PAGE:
Patent Troll Tracker & Cisco’s New Blog Policy

WorldisflatMost major companies are still trying to get their heads wrapped around the flat world concepts that Thomas Friedman presented in his 2005 bestseller. The reputational power of the internet is now driving many corporate balance sheets.  The business issue: ensuring that the reputation is going right way.  Certainly, this management may be a bit like herding cats: In less than five minutes, anyone with an internet connection and skills with a mouse can become an anonymous online publisher to the world without spending a dime.  The impact of cheap worldwide distribution is multiplied by a seeming societal shift away from a desire for privacy, away from strong employee loyalty, and away from a respect for intellectual property in favor of free speech and free software.

Cisco Systems found itself in the midst of a potential reputation firestorm when the popular anonymous blogger known as the Patent Troll Tracker (PTT) revealed himself as a Cisco IP Director Rick Frenkel.  The PTT blog focused on patent enforcement companies — so called patent trolls — that have sued major technology companies such as Cisco, Microsoft, Sprint, and others.  Frenkel and Cisco have been accused of defaming two Texas plaintiffs attorneys and have also been accused of a stealth anti-patent lobbying campaign. (Cisco is a major part of the “Coalition for Patent Fairness” — an organization lobbying for weaker patent rights).

One way that Cisco can emerge as a publicity winner is to promote and encourage employee publication and free speech.  Cisco appears to be taking this road. I discussed the Frenkel case with a Cisco spokesperson today who indicated that Cisco is defending against the lawsuit; that Cisco is “committed to supporting [its] employees and their right to online expression”; and that Frenkel will certainly be allowed to continue blogging while a Cisco employee.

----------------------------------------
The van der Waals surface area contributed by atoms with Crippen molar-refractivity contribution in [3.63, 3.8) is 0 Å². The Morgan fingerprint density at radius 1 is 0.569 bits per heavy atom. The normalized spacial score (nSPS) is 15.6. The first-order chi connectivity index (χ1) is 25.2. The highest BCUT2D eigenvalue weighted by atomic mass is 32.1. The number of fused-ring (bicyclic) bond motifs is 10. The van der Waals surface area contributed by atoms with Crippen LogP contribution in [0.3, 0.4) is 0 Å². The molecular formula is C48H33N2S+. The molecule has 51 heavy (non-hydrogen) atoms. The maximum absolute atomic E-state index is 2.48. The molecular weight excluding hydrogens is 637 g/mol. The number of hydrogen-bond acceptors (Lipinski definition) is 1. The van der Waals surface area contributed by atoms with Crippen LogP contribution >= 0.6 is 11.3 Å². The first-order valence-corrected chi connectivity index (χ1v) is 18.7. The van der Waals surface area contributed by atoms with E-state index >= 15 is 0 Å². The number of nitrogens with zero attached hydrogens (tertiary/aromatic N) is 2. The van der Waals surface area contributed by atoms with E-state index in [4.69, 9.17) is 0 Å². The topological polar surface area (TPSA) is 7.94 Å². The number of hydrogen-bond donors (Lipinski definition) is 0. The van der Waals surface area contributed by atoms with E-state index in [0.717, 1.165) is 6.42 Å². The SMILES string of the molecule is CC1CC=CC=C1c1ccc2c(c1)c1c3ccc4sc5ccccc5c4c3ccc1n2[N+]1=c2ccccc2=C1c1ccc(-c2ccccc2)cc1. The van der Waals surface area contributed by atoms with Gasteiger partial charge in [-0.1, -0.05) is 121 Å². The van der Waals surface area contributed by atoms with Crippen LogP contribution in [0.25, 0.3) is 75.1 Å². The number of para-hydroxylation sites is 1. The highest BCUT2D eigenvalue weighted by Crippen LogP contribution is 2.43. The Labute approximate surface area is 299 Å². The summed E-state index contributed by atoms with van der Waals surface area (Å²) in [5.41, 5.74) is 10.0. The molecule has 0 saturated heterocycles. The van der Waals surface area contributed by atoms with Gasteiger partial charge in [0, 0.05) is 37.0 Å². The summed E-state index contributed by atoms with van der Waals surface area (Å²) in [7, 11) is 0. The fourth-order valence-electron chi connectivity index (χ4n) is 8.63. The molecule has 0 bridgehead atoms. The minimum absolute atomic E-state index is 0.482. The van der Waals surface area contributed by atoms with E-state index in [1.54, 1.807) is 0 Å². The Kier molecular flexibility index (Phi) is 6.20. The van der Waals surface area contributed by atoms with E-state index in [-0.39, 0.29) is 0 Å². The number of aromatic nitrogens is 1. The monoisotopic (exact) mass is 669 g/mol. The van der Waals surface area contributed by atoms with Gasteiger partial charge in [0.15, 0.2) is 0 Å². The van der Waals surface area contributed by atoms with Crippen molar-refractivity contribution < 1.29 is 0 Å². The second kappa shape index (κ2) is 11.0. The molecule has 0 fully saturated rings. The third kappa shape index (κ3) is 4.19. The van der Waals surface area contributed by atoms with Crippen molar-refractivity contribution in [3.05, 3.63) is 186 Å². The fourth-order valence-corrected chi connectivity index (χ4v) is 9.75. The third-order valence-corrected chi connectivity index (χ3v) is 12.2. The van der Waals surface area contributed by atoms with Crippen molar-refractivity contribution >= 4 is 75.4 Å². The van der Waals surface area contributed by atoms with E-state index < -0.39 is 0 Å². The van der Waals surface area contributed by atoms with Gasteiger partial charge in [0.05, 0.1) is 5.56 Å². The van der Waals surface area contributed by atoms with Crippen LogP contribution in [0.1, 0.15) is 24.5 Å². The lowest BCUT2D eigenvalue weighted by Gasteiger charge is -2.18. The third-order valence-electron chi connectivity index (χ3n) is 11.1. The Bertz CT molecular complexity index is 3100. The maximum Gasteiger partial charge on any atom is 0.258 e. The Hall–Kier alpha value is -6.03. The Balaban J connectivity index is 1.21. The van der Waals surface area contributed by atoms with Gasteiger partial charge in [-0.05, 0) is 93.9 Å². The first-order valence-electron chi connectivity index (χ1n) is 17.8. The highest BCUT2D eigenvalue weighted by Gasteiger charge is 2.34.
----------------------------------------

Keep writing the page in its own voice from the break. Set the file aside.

The internet’s ease of anonymity is in tension with the prevailing blog notion of transparency.  The problem with anonymous corporate blogs is the potential for customer backlash when they discover the true content provider.  The other major problem with anonymous publication is the tendency of anonymous authors to become reckless authors. (See, e.g., anonymous Patently-O comments). Cisco’s new employee publishing policy takes these issues into consideration. The policy: No anonymous blogging or comments on issues associated with your Cisco job.

“If you comment on any aspect of the company’s business or any policy issue the company is involved in where you have responsibility for Cisco’s engagement, you must clearly identify yourself as a Cisco employee in your postings or blog site(s) and include a disclaimer that the views are your own and not those of Cisco. In addition, Cisco employees should not circulate postings that they know are written by other employees without informing the recipient that the source was within Cisco.”

I disagree with many of Cisco’s patent reform suggestions, but I admire the way the company is handling this issue.

Notes:

CAFC Again Vacates Preliminary Injunction: No Likelihood of Success

PatentLawPic250A G Design v. Trainman Lantern (Fed. Cir. 2008) (nonprecedential)

AG sued Trainman for infringement of its hand-held RR Lantern patent. (US Pat. No. 7,118,245).  The W.D. Washington district court issued a preliminary injunction after hearing an expert report that Trainman’s product was essentially identical to the patented device (except for one claim element).

On appeal the CAFC vacated the preliminary injunction — finding that the lower court had committed legal error in finding that the patentee had “a likelihood of success on the merits.”

Legal Standard for Preliminary Relief: The CAFC nominally applies a four factor standard for determining whether preliminary relief is warranted. However, two factors are requisite and typically determinative: (a) Likelihood of success on the merits and (b) irreparable harm associated without preliminary relief.